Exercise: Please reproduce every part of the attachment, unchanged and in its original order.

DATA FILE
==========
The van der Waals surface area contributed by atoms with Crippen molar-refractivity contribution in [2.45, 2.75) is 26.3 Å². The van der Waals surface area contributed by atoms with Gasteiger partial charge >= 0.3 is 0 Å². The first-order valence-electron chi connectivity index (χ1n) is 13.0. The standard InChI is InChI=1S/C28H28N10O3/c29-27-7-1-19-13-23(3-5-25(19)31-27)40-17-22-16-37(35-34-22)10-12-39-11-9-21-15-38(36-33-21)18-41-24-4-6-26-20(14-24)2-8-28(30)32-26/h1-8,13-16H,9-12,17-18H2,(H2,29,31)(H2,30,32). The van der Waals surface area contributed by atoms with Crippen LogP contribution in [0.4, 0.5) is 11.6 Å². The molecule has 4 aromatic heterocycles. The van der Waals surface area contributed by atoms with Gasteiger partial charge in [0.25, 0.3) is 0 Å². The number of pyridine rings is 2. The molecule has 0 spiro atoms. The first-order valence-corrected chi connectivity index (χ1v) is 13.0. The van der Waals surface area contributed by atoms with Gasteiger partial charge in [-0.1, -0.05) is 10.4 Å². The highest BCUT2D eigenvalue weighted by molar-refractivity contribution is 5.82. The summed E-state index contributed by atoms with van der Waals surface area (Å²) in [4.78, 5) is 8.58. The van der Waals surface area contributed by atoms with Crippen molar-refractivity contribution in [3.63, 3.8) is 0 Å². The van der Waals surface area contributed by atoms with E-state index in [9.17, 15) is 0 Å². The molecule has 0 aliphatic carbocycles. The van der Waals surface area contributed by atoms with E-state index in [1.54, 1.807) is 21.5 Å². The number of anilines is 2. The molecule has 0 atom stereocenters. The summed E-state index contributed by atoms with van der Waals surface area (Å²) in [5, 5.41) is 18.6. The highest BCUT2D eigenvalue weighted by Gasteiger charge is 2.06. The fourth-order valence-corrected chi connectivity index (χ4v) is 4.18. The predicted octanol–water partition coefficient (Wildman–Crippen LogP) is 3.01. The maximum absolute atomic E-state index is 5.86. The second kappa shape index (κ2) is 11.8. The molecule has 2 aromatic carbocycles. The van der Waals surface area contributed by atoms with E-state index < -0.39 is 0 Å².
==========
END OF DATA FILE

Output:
The van der Waals surface area contributed by atoms with Crippen molar-refractivity contribution in [2.45, 2.75) is 26.3 Å². The van der Waals surface area contributed by atoms with Gasteiger partial charge >= 0.3 is 0 Å². The first-order valence-electron chi connectivity index (χ1n) is 13.0. The standard InChI is InChI=1S/C28H28N10O3/c29-27-7-1-19-13-23(3-5-25(19)31-27)40-17-22-16-37(35-34-22)10-12-39-11-9-21-15-38(36-33-21)18-41-24-4-6-26-20(14-24)2-8-28(30)32-26/h1-8,13-16H,9-12,17-18H2,(H2,29,31)(H2,30,32). The van der Waals surface area contributed by atoms with Crippen LogP contribution in [0.4, 0.5) is 11.6 Å². The molecule has 4 aromatic heterocycles. The van der Waals surface area contributed by atoms with Gasteiger partial charge in [0.25, 0.3) is 0 Å². The number of pyridine rings is 2. The molecule has 0 spiro atoms. The first-order valence-corrected chi connectivity index (χ1v) is 13.0. The van der Waals surface area contributed by atoms with Gasteiger partial charge in [-0.1, -0.05) is 10.4 Å². The highest BCUT2D eigenvalue weighted by molar-refractivity contribution is 5.82. The summed E-state index contributed by atoms with van der Waals surface area (Å²) in [4.78, 5) is 8.58. The van der Waals surface area contributed by atoms with Crippen molar-refractivity contribution in [3.63, 3.8) is 0 Å². The van der Waals surface area contributed by atoms with E-state index in [9.17, 15) is 0 Å². The molecule has 0 aliphatic carbocycles. The van der Waals surface area contributed by atoms with E-state index in [1.54, 1.807) is 21.5 Å². The number of anilines is 2. The molecule has 0 atom stereocenters. The summed E-state index contributed by atoms with van der Waals surface area (Å²) in [5, 5.41) is 18.6. The highest BCUT2D eigenvalue weighted by Gasteiger charge is 2.06. The fourth-order valence-corrected chi connectivity index (χ4v) is 4.18. The predicted octanol–water partition coefficient (Wildman–Crippen LogP) is 3.01. The maximum absolute atomic E-state index is 5.86. The second kappa shape index (κ2) is 11.8. The molecule has 2 aromatic carbocycles. The van der Waals surface area contributed by atoms with E-state index < -0.39 is 0 Å².